The endangered Fat Pocketbook mussel is one of three priority species listed in a Strategic Habitat Conservation Plan for the Lower Mississippi River. Although it was listed as federally endangered in 1976, and at that time known only from the St. Francis River system in Arkansas, it was first found in the main channel of the lower river about two decades later. Since then, the U.S. Fish and Wildlife Service and the U.S. Army Corps of Engineers have collected adult Fat Pocketbook mussels at multiple sites between river mile 346 (south of Natchez, Mississippi) and river mile 670 (north of Helena, Arkansas), and reproduction has been documented at some sites.
Freshwater mussels are related to marine mussels, clams and oysters. They are similar in that they have two shells connected by a hinge-like ligament. They differ in that the larvae of most species of freshwater mussels, called glochidia, must attach to and parasitize a fish to transform into a juvenile mussel, whereas the larvae of marine species are free-living, floating with currents. Fat pocketbook glochidia parasitize Freshwater Drum, a fish found in many flowing water habitats. The Fat Pocketbook spawns from late August through September and releases glochidia the following year in June and July.
The Fat Pocketbook appears to be expanding its range because of the current practice of notching rock dikes along the river to restore more consistent water flows to side channels. Hundreds of dikes have been installed perpendicular to the banks of the lower river to force river water toward the navigation channel. As a result, flows to side channels have been restricted. Notches, or gaps in the dikes, allow river water to flow into the side channels for most of the year without harming navigation. Recent collections of live Fat Pocketbook mussels and fresh dead shells are associated with side channels stabilized by notched dike fields, where there is clearer, flowing water the species needs to survive. Since 2006, the Lower Mississippi River Conservation Committee has worked with the Corps and the Fish and Wildlife Service to complete 14 dike-notching projects affecting more than 50 miles of side channels. The Corps is also designing notches into new dikes and retrofitting existing dikes with notches.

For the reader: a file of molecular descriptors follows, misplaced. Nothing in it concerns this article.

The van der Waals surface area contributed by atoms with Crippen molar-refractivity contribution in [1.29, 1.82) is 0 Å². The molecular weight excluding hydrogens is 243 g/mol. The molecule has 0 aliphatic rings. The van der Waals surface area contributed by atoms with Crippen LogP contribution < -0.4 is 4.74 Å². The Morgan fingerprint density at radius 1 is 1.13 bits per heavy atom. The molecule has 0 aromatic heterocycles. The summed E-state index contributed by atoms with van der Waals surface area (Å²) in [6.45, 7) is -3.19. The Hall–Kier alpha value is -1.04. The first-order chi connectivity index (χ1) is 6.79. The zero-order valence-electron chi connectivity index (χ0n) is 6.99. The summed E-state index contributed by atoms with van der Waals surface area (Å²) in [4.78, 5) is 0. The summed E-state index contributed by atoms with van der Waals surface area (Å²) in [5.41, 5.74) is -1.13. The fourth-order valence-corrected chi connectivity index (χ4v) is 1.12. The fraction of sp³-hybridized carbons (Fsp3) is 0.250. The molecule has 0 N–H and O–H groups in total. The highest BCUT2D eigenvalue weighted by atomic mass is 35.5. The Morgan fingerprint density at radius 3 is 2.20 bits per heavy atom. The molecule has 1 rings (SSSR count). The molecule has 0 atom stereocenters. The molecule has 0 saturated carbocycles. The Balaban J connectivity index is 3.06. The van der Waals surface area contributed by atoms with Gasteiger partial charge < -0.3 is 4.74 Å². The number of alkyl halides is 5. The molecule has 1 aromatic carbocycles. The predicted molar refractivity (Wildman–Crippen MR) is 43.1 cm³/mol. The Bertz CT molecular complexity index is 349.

Species: Fat Pocketbook mussel (Potamilus capax)
Status: First listed as endangered in 1976, based on the only known viable population at the time in the St. Francis River system in Arkansas. A review of its status was published in 2012.
Size: Shells of adult mussels reach up to 5 inches across.
Diet: Filters food particles from water. Specific food items unknown, but other freshwater mussels are known to feed on plankton, diatoms and detritus.
Habitat: Requires flowing water and found on a broad range of substrates. Most recent collections on the lower river in side channels associated with notched rock dikes. Larvae disperse by attaching themselves to the gills of fish. The Freshwater Drum appears to be the primary host fish.